March marked six years of civil war in Syria, and over 5 million Syrians have been misplaced as refugees since the war began. The United Nations released the figures Thursday, one year since countries around the world pledged to resettle 500,000 Syrian refugees. But only half of those refugees have found a new home since then.
People who’ve been displaced by war or other disasters come from many other parts of the world, too, including the Western Sahara, Somalia, Afghanistan, Sudan and Iraq. Last June, the total number of refugees and asylum seekers in the world reached 65 million, according to the UN — that’s nearly one in 100 people living on Earth without a home.
The issue of which countries should accept refugees has become especially contentious in the U.S. after President Donald Trump issued two executive orders — one order was permanently stopped, and one was halted — that would temporarily ban refugees from coming to the U.S.
“We have to stop the tremendous flow of Syrian refugees into the United States — we don’t know who they are, they have no documentation, and we don’t know what they’re planning,” Trump said in June.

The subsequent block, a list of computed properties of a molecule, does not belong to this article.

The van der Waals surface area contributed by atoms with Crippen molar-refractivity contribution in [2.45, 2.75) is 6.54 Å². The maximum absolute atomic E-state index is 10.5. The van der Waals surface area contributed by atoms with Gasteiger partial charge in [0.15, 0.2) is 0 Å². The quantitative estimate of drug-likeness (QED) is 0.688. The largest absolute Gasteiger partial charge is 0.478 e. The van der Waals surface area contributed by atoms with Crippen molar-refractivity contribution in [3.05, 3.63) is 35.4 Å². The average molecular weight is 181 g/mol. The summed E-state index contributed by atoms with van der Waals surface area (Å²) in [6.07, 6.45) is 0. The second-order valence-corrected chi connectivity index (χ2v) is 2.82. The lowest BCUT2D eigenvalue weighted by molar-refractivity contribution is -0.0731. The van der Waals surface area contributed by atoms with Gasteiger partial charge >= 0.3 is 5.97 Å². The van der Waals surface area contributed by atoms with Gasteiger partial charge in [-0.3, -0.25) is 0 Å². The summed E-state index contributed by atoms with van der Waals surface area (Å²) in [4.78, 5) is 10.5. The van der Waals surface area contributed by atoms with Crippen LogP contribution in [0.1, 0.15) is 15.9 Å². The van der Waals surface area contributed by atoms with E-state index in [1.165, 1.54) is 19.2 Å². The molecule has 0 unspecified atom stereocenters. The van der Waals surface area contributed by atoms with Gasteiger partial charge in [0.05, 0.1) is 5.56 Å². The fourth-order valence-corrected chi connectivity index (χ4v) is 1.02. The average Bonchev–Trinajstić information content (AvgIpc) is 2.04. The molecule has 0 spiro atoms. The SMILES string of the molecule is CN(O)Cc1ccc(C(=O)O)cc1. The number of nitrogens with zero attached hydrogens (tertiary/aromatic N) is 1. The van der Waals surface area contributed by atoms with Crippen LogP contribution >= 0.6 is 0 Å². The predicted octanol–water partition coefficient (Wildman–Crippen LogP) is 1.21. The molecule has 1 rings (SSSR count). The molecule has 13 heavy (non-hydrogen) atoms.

That’s untrue, however, as all immigrants and refugees must undergo a vetting process that can sometimes take years.
The U.S. takes in relatively few refugees compared to other countries around the world. There were 0.84 refugees per 1,000 inhabitants in the U.S. in mid-2015, according to UN data. Australia, in contrast, had 1.51 refugees per 1,000 people, while Austria had 7.13 refugees per 1,000 and Sweden had 14.66 refugees per 1,000 people.
But the countries that took in the most refugees relative to their populations are in Africa in the Middle East. Lebanon, an outlier, had 208.91 refugees per 1,000 people. Jordan had 89.55 per 1,000 people.
Below are two maps that can help illustrate which countries around the world have become home to refugees.
Refugees in each country per 1,000 inhabitants (excluding Lebanon)
Total number of refugees in each country in mid-2015